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What can I claim on tax? A guide to allowable business expenses for the self-employed

6-minute read

Jade Wimbledon/Jessie Day

25 November 2020

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You can subtract your allowable business expenses from your turnover when working out how much tax you need to pay each year.

But not all business expenses are allowable expenses, so it’s important to know what costs you can claim on your tax return.

Understanding allowable expenses

As mentioned, you can’t go ahead and subtract all your self-employed expenses. HMRC has clear rules around what you can and can’t include, which is why the costs that you can include in your calculation are called ‘allowable expenses’.

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By defining allowable expenses, HMRC is trying to make sure that you only deduct expenses that are strictly related to your business.

Understanding which of your self-employed expenses are allowable and calculating your profit accurately is important for making sure you pay the right amount of tax.

Here’s an example:

Your business earns £25,000 in a tax year, but your allowable expenses add up to £5,000. You only need to pay tax on £20,000, which is your taxable profit.

Allowable expenses and completing your 2019-2020 tax return

The Self Assessment tax deadline for tax year 2019-20 is 31 January 2021.

Allowable expenses help you work out how much tax you need to pay – and the government has announced support measures for businesses struggling to pay due to coronavirus.

This includes a deferral in paying your Self Assessment tax in full until 31 January 2022, for bills of up to £30,000. You’ll need to use HMRC’s online Time to Pay service to apply.

Keep in mind that if you can pay your bill, you should – not least because interest will be applied to the outstanding balance from 1 February 2021.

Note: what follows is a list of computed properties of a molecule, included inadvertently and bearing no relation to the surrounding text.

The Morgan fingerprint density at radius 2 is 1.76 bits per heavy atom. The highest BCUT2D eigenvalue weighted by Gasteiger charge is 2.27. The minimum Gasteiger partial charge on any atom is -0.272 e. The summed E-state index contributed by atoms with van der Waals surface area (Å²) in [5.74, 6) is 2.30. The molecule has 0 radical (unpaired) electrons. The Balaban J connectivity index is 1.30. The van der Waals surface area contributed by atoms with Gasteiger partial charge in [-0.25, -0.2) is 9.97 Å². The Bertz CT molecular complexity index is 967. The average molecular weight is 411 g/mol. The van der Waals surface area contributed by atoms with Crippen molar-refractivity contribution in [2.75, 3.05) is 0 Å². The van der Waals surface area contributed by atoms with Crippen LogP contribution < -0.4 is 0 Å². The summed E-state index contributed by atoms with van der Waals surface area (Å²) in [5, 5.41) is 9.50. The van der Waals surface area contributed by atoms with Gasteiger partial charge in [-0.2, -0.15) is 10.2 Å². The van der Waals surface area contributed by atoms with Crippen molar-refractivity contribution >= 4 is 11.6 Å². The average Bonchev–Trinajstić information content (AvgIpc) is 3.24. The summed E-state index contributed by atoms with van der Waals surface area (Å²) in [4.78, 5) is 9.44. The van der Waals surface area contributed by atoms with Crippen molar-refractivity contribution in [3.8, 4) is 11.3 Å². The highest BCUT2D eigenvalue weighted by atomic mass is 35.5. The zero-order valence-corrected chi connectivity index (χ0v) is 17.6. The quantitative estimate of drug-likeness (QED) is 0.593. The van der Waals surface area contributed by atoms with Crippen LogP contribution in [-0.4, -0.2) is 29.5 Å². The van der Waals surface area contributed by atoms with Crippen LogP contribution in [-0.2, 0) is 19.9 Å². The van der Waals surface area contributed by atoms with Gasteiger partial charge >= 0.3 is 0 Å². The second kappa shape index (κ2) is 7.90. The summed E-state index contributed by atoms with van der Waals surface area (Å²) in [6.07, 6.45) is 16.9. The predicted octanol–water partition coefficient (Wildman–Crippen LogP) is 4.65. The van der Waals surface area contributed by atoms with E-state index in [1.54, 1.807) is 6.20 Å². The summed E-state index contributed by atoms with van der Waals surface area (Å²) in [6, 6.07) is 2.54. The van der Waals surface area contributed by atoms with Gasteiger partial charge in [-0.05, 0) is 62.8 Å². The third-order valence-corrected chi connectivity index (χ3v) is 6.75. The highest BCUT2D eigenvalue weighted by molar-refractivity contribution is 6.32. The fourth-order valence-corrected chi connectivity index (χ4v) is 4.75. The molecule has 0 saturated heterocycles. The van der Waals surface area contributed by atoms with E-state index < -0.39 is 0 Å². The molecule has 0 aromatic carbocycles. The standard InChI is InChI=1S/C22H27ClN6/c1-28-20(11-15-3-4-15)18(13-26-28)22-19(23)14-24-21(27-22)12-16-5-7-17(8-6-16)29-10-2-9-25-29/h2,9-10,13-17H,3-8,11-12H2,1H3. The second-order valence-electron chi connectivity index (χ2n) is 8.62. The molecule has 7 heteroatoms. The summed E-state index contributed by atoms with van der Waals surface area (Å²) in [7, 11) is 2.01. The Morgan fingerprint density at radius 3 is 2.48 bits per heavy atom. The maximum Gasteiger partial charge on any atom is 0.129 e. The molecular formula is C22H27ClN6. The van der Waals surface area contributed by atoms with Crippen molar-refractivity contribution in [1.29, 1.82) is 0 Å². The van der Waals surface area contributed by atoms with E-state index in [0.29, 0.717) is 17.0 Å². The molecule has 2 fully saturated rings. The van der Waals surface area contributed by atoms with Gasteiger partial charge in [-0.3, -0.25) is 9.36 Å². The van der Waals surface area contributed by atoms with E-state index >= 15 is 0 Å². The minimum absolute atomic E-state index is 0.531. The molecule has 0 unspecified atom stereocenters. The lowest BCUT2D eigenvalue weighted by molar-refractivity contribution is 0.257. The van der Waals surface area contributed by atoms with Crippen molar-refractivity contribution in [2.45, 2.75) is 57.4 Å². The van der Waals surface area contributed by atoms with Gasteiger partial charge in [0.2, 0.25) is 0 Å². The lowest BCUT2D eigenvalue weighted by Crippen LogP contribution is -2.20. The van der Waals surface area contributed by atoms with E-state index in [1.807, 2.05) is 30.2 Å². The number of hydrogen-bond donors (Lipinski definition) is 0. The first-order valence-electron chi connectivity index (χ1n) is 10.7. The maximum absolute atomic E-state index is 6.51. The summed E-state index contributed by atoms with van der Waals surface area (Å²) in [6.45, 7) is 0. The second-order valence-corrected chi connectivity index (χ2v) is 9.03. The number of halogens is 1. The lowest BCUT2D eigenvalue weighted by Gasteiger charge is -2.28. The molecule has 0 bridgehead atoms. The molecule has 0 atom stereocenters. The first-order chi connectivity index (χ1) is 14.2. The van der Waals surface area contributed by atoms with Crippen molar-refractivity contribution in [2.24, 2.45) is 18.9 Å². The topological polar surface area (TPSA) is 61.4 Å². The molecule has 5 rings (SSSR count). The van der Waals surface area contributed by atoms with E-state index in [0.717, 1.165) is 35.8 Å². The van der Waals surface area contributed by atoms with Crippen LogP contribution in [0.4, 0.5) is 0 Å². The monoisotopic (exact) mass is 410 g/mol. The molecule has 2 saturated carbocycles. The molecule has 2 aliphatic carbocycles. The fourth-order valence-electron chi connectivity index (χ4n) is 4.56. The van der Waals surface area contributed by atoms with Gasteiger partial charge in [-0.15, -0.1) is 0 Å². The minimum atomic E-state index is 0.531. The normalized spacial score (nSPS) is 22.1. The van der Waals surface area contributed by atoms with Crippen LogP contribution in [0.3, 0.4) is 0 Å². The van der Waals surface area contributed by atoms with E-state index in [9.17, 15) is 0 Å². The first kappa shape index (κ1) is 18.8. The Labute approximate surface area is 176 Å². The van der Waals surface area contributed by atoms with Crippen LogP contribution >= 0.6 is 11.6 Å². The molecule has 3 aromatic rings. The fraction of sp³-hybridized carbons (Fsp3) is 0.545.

Which self-employed expenses are allowable expenses?

When you’re completing your tax return, these are some of the costs that usually count as allowable business expenses.

Office expenses

You can claim business expenses for items that you’d usually use for less than two years. This includes business stationery like:

  • phone, mobile, fax and internet bills
  • postage
  • stationery
  • printing
  • printer ink and cartridges
  • computer software your business uses for less than two years
  • computer software if your business makes regular payments to renew the licence (even if you use it for more than two years)

You can also include business equipment that you’ll keep for a longer time, like computers and printers and other computer software, but you may have to claim these as capital allowances if you don’t use cash basis accounting.

Business premises

You can claim expenses for:

  • rent
  • maintenance and repair
  • utility bills
  • property insurance
  • security

You can’t claim expenses for buying or building your business premises.

If you run your business from home, you can include part of your home utility bills, but you need to work out the proportion of your home that’s used for business, and what proportion of the month it’s being used for business purposes.

Gov.uk gives an example method of dividing the costs by the number of rooms. Say you have four rooms in the house and you use one as an office. If your electricity bill for the year is £800, and each room uses an equal amount of electricity, you can divide the bill by four to claim £200 allowable business expenses.

If you work from home at least 25 hours a month, you can use ‘simplified expenses’, which is a flat monthly rate calculated by the government.

Travel

You can claim business-related car or van costs on your tax return, including:

  • vehicle insurance
  • fuel
  • hire charges
  • repairs
  • servicing
  • breakdown cover

Vehicle expenses can be difficult to calculate, so you can use ‘simplified vehicle expenses’, which is a flat rate provided by the government.

You can also include business travel by train, bus, plane or taxi, and hotel rooms and meals during overnight business trips.

Bear in mind that travel for things like meetings and site visits is included, but you can’t claim for the cost of travelling between home and work – so commuting or travelling to your business premises doesn’t count.